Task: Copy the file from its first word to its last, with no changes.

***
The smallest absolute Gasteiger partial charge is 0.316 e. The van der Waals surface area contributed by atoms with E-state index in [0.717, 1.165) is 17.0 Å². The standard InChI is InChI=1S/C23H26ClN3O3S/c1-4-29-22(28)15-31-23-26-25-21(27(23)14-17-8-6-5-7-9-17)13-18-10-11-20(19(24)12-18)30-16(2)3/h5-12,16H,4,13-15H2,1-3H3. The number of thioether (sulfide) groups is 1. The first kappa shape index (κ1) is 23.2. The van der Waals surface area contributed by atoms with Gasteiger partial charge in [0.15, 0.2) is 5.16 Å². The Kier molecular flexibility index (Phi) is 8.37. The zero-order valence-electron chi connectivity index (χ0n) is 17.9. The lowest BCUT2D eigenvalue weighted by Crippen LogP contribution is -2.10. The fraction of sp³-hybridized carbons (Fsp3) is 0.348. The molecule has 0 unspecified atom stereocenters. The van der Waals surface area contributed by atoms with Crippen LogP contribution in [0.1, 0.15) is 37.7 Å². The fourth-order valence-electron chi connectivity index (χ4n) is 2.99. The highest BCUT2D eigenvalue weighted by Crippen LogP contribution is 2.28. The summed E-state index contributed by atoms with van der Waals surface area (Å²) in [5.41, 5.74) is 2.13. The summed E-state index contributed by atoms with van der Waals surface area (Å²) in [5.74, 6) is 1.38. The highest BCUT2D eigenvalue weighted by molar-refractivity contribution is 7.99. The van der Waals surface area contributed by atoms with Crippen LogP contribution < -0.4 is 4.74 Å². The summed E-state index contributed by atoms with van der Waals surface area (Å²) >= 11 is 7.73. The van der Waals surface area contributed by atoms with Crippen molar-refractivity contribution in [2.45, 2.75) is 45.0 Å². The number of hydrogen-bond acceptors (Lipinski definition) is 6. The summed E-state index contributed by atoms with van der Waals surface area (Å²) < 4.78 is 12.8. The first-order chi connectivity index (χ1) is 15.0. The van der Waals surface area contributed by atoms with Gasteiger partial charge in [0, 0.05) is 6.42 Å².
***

The smallest absolute Gasteiger partial charge is 0.316 e. The van der Waals surface area contributed by atoms with E-state index in [0.717, 1.165) is 17.0 Å². The standard InChI is InChI=1S/C23H26ClN3O3S/c1-4-29-22(28)15-31-23-26-25-21(27(23)14-17-8-6-5-7-9-17)13-18-10-11-20(19(24)12-18)30-16(2)3/h5-12,16H,4,13-15H2,1-3H3. The number of thioether (sulfide) groups is 1. The first kappa shape index (κ1) is 23.2. The van der Waals surface area contributed by atoms with Gasteiger partial charge in [0.15, 0.2) is 5.16 Å². The Kier molecular flexibility index (Phi) is 8.37. The zero-order valence-electron chi connectivity index (χ0n) is 17.9. The lowest BCUT2D eigenvalue weighted by Crippen LogP contribution is -2.10. The fraction of sp³-hybridized carbons (Fsp3) is 0.348. The molecule has 0 unspecified atom stereocenters. The van der Waals surface area contributed by atoms with Crippen LogP contribution in [0.1, 0.15) is 37.7 Å². The fourth-order valence-electron chi connectivity index (χ4n) is 2.99. The highest BCUT2D eigenvalue weighted by Crippen LogP contribution is 2.28. The summed E-state index contributed by atoms with van der Waals surface area (Å²) in [5.41, 5.74) is 2.13. The summed E-state index contributed by atoms with van der Waals surface area (Å²) in [5.74, 6) is 1.38. The highest BCUT2D eigenvalue weighted by molar-refractivity contribution is 7.99. The van der Waals surface area contributed by atoms with Crippen LogP contribution < -0.4 is 4.74 Å². The summed E-state index contributed by atoms with van der Waals surface area (Å²) >= 11 is 7.73. The van der Waals surface area contributed by atoms with Crippen molar-refractivity contribution in [2.45, 2.75) is 45.0 Å². The number of hydrogen-bond acceptors (Lipinski definition) is 6. The summed E-state index contributed by atoms with van der Waals surface area (Å²) < 4.78 is 12.8. The first-order chi connectivity index (χ1) is 15.0. The van der Waals surface area contributed by atoms with Gasteiger partial charge in [0, 0.05) is 6.42 Å².